01 July, 2017
The news follows Sony Music's installation of a cutting lathe in its studio earlier this year.
But now, many music fans, both young and old, are once again "spinning the black circle". Sony stopped its in-house vinyl production in 1989, relying on outsourcing to focus on CD production instead. After vinyl died out 30 years ago, most of the industry's printing machines were dismantled - and now, the last presses left standing can't meet the demand.
Globally, revenue from vinyl increased in 2016 by 23.5% to over half a billion dollars (US $563.6m) as unit sales increased from 31.7m to 37.5m.
Sony has not confirmed which titles are in line to be pressed as part of its new production stream. Once Sony's vinyl pressing capabilities are operational the company may consider making records for third parties, the report says.
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The company is searching for retired record engineers to advise its new record-making venture, according to Nikkei. The rep adds some of Sony's former engineers will take on advisory roles so Sony's less-experienced engineers can get a feel for how vinyl production is done.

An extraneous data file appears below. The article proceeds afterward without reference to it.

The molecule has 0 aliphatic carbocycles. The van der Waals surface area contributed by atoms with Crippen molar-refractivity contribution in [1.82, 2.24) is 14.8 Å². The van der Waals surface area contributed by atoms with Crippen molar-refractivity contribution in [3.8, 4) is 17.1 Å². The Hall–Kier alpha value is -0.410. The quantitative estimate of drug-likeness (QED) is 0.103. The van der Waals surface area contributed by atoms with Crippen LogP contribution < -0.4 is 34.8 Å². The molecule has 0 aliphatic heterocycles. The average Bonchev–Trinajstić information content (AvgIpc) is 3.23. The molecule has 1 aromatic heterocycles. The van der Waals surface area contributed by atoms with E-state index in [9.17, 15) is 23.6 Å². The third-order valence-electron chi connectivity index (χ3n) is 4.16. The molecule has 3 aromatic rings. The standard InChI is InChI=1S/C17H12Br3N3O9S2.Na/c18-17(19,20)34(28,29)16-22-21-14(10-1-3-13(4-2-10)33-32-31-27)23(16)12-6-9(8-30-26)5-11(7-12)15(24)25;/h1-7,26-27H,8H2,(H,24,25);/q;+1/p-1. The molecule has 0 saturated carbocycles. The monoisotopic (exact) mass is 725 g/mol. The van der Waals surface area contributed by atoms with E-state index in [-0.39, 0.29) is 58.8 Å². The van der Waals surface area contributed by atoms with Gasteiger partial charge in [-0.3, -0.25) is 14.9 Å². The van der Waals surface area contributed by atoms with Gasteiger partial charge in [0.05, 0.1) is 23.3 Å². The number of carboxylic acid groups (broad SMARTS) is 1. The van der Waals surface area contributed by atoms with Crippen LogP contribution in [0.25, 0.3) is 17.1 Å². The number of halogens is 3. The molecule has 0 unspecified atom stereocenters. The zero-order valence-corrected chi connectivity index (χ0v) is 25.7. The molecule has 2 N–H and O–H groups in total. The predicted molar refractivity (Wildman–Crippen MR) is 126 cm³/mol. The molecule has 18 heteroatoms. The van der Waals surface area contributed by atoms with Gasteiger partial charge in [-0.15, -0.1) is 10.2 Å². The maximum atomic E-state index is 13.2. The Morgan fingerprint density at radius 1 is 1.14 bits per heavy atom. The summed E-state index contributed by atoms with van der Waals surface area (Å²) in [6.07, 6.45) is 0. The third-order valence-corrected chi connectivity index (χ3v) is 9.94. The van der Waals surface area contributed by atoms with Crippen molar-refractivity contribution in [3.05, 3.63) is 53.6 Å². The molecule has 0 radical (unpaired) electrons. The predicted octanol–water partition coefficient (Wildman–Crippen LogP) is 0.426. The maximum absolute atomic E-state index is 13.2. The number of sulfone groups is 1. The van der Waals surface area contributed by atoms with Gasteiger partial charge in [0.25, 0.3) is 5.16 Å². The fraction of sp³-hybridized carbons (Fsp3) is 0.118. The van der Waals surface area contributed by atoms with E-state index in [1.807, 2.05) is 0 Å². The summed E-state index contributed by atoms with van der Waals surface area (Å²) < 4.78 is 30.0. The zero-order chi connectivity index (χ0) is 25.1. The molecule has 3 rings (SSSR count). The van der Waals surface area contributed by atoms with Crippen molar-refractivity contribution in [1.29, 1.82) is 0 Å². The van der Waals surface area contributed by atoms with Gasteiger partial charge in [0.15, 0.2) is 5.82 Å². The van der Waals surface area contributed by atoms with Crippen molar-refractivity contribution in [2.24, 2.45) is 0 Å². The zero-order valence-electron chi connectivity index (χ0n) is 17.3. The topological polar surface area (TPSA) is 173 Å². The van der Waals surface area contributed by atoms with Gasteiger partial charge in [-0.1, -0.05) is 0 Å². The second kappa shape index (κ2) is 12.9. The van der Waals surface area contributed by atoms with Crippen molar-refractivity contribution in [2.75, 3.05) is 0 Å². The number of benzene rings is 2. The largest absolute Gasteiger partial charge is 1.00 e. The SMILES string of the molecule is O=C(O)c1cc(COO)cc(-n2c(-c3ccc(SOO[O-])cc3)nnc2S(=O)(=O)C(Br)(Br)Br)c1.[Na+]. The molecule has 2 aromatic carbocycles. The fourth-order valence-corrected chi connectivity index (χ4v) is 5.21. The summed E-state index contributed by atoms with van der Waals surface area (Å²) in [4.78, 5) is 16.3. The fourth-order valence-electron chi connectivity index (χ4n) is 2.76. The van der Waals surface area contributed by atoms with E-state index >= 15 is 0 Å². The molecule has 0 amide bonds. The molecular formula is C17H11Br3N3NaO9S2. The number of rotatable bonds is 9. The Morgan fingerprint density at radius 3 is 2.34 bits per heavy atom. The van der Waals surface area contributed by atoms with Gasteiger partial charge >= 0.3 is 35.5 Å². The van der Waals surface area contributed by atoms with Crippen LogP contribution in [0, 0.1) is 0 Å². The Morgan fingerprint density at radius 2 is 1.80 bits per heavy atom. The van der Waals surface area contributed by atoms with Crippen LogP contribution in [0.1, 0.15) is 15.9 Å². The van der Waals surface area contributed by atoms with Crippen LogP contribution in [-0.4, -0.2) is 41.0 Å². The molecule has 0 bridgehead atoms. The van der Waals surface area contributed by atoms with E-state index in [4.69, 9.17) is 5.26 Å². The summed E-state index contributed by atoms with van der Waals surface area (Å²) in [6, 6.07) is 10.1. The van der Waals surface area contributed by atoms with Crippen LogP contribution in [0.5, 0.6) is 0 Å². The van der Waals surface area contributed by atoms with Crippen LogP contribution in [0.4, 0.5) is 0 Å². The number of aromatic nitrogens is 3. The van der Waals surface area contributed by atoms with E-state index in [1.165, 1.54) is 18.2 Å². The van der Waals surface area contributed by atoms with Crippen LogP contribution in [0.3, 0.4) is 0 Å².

But vinyl has since been at the centre of one of the biggest global comebacks in recent memory, spearheaded by events such as Record Store Day and the nostalgic value the format has maintained.
The situation is similar in other developed countries, including Britain, where revenues from vinyl sales briefly surpassed those of digital music downloads last December.